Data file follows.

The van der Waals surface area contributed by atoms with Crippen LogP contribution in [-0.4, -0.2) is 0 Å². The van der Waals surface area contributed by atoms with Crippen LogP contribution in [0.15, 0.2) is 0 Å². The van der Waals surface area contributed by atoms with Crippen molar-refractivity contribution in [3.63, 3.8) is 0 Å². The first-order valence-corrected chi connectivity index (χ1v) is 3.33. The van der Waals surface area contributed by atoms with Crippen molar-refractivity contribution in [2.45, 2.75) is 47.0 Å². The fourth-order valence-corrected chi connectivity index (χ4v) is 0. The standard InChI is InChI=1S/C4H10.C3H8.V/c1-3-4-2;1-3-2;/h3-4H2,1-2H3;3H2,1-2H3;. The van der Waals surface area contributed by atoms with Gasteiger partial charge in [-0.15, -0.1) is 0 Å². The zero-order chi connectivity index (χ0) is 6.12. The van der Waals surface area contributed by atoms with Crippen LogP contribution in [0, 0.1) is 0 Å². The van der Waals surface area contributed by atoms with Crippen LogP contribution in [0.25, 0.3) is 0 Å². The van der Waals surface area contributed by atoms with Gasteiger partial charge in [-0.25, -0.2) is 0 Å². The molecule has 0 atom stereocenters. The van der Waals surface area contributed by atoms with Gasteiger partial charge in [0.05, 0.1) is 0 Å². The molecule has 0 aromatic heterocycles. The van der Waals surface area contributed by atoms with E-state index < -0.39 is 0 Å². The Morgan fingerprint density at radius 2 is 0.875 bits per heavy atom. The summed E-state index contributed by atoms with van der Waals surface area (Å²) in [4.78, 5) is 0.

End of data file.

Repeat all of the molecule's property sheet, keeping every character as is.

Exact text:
The van der Waals surface area contributed by atoms with Crippen LogP contribution in [-0.4, -0.2) is 0 Å². The van der Waals surface area contributed by atoms with Crippen LogP contribution in [0.15, 0.2) is 0 Å². The van der Waals surface area contributed by atoms with Crippen molar-refractivity contribution in [3.63, 3.8) is 0 Å². The first-order valence-corrected chi connectivity index (χ1v) is 3.33. The van der Waals surface area contributed by atoms with Crippen molar-refractivity contribution in [2.45, 2.75) is 47.0 Å². The fourth-order valence-corrected chi connectivity index (χ4v) is 0. The standard InChI is InChI=1S/C4H10.C3H8.V/c1-3-4-2;1-3-2;/h3-4H2,1-2H3;3H2,1-2H3;. The van der Waals surface area contributed by atoms with Gasteiger partial charge in [-0.15, -0.1) is 0 Å². The zero-order chi connectivity index (χ0) is 6.12. The van der Waals surface area contributed by atoms with Crippen LogP contribution in [0, 0.1) is 0 Å². The van der Waals surface area contributed by atoms with Crippen LogP contribution in [0.25, 0.3) is 0 Å². The van der Waals surface area contributed by atoms with Gasteiger partial charge in [-0.25, -0.2) is 0 Å². The molecule has 0 atom stereocenters. The van der Waals surface area contributed by atoms with Gasteiger partial charge in [0.05, 0.1) is 0 Å². The molecule has 0 aromatic heterocycles. The van der Waals surface area contributed by atoms with E-state index < -0.39 is 0 Å². The Morgan fingerprint density at radius 2 is 0.875 bits per heavy atom. The summed E-state index contributed by atoms with van der Waals surface area (Å²) in [4.78, 5) is 0.